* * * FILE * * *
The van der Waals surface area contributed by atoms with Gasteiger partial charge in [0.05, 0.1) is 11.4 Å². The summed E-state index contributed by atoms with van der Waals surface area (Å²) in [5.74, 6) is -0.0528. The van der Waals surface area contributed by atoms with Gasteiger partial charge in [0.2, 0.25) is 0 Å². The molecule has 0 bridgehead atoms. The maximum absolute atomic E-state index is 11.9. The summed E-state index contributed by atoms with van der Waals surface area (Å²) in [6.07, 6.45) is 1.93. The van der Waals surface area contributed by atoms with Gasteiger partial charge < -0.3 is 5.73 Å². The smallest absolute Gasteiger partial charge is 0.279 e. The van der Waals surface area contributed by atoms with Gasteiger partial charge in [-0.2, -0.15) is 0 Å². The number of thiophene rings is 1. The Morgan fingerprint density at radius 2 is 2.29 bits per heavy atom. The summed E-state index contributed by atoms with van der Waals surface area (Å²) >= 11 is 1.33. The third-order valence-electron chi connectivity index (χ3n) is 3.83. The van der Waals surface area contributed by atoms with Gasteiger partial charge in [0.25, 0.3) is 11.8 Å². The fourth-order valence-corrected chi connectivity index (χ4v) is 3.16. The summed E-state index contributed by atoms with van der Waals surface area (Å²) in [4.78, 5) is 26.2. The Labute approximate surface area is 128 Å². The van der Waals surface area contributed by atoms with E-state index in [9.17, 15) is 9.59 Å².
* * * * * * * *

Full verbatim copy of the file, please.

The van der Waals surface area contributed by atoms with Gasteiger partial charge in [0.05, 0.1) is 11.4 Å². The summed E-state index contributed by atoms with van der Waals surface area (Å²) in [5.74, 6) is -0.0528. The van der Waals surface area contributed by atoms with Gasteiger partial charge in [0.2, 0.25) is 0 Å². The molecule has 0 bridgehead atoms. The maximum absolute atomic E-state index is 11.9. The summed E-state index contributed by atoms with van der Waals surface area (Å²) in [6.07, 6.45) is 1.93. The van der Waals surface area contributed by atoms with Gasteiger partial charge < -0.3 is 5.73 Å². The smallest absolute Gasteiger partial charge is 0.279 e. The van der Waals surface area contributed by atoms with Gasteiger partial charge in [-0.2, -0.15) is 0 Å². The number of thiophene rings is 1. The Morgan fingerprint density at radius 2 is 2.29 bits per heavy atom. The summed E-state index contributed by atoms with van der Waals surface area (Å²) >= 11 is 1.33. The third-order valence-electron chi connectivity index (χ3n) is 3.83. The van der Waals surface area contributed by atoms with Gasteiger partial charge in [0.25, 0.3) is 11.8 Å². The fourth-order valence-corrected chi connectivity index (χ4v) is 3.16. The summed E-state index contributed by atoms with van der Waals surface area (Å²) in [4.78, 5) is 26.2. The Labute approximate surface area is 128 Å². The van der Waals surface area contributed by atoms with E-state index in [9.17, 15) is 9.59 Å².